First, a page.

Much love, always.

Ally

 

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Four

Very Light, No Sugar celebrates its fourth blogoversary today.  I am typing this while sipping on a blueberry coffee with cream, of course.  Some things never change…

Healthcare is keen on data, and I am humbled to note that VLNS has been read in 104 countries and counting since my first post in 2014.  We surpassed the 100 countries mark this year, a feat that I never could have predicted those 4 years ago when I was sick on the couch with a defective insulin pump, simply setting out to blog in search of answers, advocacy, and support.

While my personal healthcare and advocacy journey has been marked with the typical waxing and waning, highs and lows analogous to life with type 1 diabetes, overall I am happy that this space exists.  Where we go in the future is to be determined, but VLNS will forever be a part of my heart.  And I am grateful for those of you who have loaned VLNS some space in your hearts as well.

I have admittedly been quieter on social media lately, and particularly, on this website.  Perhaps my semi-silence is my own subconscious form of protest, the loudest way to express that I will never be okay with the clanging tambourine of the status quo in diabetes land.  The older I get, the clearer it is to me that we have our work cut out for us.  Perhaps I am the rogue #doc voice still figuring it all out, and I would be remiss to pretend to be anything else as a blogger.

Simply being alive, ~27.5 years after a T1D diagnosis, with health insurance and access to insulin, puts me in a very different position than most of the people living with diabetes worldwide.  I pledge to continue to advocate for all of us.  Sometimes that means taking a step back in order to stand up, to challenge the way things are and to remember the human faces behind why we need drastic change.  Sometimes that means recognizing that my own voice doesn’t have to be the loudest in this moment; in fact, it is easier to hear the community vibe when I turn my own volume down and listen.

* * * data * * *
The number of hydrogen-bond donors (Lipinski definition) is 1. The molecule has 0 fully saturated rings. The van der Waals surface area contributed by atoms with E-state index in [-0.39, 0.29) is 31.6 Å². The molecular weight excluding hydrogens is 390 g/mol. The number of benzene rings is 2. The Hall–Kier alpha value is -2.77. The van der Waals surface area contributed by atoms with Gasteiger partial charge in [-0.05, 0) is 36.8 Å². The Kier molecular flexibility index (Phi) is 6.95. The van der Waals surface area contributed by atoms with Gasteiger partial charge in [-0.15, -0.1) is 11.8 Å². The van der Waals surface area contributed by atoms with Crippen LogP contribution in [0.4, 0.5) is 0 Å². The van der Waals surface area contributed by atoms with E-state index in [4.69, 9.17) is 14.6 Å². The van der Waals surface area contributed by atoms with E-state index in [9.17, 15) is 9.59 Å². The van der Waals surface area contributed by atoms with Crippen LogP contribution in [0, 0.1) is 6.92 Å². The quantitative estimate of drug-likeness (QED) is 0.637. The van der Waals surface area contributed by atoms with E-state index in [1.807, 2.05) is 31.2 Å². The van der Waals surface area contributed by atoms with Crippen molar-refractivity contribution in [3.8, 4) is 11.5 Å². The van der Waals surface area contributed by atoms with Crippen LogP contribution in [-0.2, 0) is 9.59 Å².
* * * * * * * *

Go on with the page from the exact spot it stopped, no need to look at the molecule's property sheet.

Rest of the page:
There are pillars of truth that have not changed in my 4 years here:

We need a cure.

We need inclusive community that is not scared of entertaining various viewpoints, that can agree to disagree, that lifts up rather than puts down.  We need each other.

We need megaphones, and at times, we may need space.

We need a free, unbiased press and a healthcare industry that values humanity above all else; we need healthcare players who recognize that sometimes the will of The Whole may differ from the corporate office views.

We need affordable, accessible insulin.

We need blogs and tweets and advocacy actions.  Look around.  It’s working.  I’m proud to call many of you my friends and fellow advocates.

 

Thank you for allowing Very Light, No Sugar to be part of the #doc fabric for the past 4 years.  The diabetes landscape may change, for better or for worse, but our roots will always be strong.

Cheers,

Ally

 

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3!

Very Light, No Sugar is celebrating its third blogoversary!

Thanks to those from all over the world (99 countries!) who have read my website over the past 3 years. How humbling to see that our words are able to reach so far, and that we remain unified in our mission to kick diabetes to the curb.

This year provided different avenues of healthcare advocacy for VLNS.